All of these weapons and enemies (as well as environments), have an entry in NETRICSA, which is essentially a database for the series. There’s a huge amount of information available for each entry, giving ideas on how best to use certain weapons and the best method to dispatch particular enemies. In fact, NETRICSA is just one of a number of optional extras for those who enjoy Sam’s adventures, with plenty of in-level secrets to be found, ranging from secret telephone conversations to hidden ammunition crates. The Second Encounter attempts to throw various elements into the basic mix of Serious Sam as well, with temporary powerups such as increased speed and invulnerability, and certain rooms featuring bouncy floors or strong winds that blow both Sam and his enemies across the floor.
Each game in the series features six different difficulty levels to choose from, ensuring that those who just want to experience the game without much of a challenge are catered to just as much as those who want a rock-hard experience. One thing to bear in mind, though, particularly with the first two games, is that checkpoints don’t really exist, and instead players rely on quick-saves, which can be activated by pressing the Y button. It’s an easy enough system, but players of modern shooters will likely experience a few harsh lessons in losing progress before remembering to hit that Y button with regularity. The quick-save button is crucial towards the end of each game, as each suffers from such intense difficulty spikes, to the extent that you’ll regularly feel as if you’re being spammed by enemies, rather than fighting a fair battle.
The Serious Sam Collection does suffer from a number of graphical issues throughout its duration, though it’s Before First Encounter that fares worst. The Second Encounter does have issues, with enemies clipping into walls, but Before First Encounter features a disappearing helicopter (with passengers remaining in mid-air) in its opening cutscene, noticeable fade-in for objects in the middle distance, and textures refusing to show at all in certain levels, leaving enemies and buildings looking like formless blobs. None of the problems are game-breaking, particularly as the franchise doesn’t try too hard to build a believable world, but they’re still enough to tamper with your enjoyment of the experience.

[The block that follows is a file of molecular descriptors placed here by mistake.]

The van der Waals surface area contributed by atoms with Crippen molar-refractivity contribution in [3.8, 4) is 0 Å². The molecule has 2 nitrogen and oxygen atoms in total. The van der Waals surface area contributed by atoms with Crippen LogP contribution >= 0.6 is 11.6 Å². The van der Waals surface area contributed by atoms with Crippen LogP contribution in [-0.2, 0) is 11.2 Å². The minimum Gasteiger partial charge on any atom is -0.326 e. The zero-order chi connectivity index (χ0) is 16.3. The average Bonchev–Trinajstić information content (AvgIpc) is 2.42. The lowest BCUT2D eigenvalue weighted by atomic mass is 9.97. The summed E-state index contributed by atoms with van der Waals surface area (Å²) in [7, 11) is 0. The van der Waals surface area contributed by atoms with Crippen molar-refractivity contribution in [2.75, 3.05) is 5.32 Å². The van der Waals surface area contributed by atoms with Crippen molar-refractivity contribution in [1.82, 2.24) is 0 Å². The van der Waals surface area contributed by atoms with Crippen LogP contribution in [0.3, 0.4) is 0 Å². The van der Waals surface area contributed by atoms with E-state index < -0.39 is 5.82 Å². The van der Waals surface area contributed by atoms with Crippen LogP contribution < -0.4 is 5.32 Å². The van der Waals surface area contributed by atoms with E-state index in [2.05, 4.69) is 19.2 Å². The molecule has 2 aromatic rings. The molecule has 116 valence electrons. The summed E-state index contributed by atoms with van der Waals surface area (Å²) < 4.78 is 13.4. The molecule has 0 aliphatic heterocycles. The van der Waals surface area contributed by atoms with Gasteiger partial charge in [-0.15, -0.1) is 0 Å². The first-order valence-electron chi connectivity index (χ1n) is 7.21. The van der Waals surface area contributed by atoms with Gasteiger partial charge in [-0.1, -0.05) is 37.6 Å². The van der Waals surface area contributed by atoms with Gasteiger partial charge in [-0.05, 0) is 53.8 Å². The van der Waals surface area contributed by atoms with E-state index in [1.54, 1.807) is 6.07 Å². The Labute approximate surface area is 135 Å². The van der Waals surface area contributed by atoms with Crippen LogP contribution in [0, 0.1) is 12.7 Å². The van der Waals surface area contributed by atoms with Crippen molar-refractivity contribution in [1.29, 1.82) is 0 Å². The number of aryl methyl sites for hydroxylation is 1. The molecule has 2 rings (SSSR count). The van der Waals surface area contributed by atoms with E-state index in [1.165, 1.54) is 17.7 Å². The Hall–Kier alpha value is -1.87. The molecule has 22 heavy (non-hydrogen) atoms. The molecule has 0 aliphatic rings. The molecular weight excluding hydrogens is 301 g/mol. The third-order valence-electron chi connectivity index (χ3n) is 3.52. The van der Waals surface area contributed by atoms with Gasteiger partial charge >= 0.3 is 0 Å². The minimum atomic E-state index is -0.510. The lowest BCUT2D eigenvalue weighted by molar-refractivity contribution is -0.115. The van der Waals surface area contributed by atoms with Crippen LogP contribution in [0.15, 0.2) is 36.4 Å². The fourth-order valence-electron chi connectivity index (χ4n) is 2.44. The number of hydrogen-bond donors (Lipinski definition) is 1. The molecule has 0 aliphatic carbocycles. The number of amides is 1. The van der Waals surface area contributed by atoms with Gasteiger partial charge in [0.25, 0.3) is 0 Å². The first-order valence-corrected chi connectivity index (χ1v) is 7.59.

You may have noticed that Double D XXL has been largely ignored until this point. That’s because it exists separately from the main series, particularly in terms of gameplay. Double D XXL takes on the form of a 2D sidescrolling shooter, with the left analogue stick controlling Sam’s movement, and the right controlling his aim. Mainly featuring the same range of weapons and enemies, the most unique factor of Double D XXL is that Sam is able to stack his guns, meaning that you can create a veritable tower of destruction, with Tommy Guns, Shotguns and Grenade Launchers all forming part of a giant super weapon. Aside from that, Double D XXL doesn’t really do anything differently from what’s been seen in 2D shooters before, and actually looks a little ugly in terms of visuals, with character models in particular looking as if they’ve stepped out if a bad surrealist painting. It’s a nice addition to the package, but aside from the name, it doesn’t really fit with what else is on offer.
The Serious Sam Collection is a lesson in gaming history for those who want a chance to experience how shooters played before the advent of Call of Duty, and it features a huge amount of content for those who play from beginning to end. Though none of the games on show here will win any awards for cerebral gaming, they offer up a good chance for therapeutic blasting of nameless enemies, and contain a sizeable challenge for those who feel up to the task. While the earlier games show their age in terms of level design and mechanics, Serious Sam 3 will prove more familiar to those who partake in more recent shooters, even if it does experience technical issues of its own. If you’re a shooter fan looking for something different than what’s already on the market, The Serious Sam Collection offers up great value for what’s included in the package, and maybe you’ll come away with more respect for those who talk about how difficult gamers had it in the past.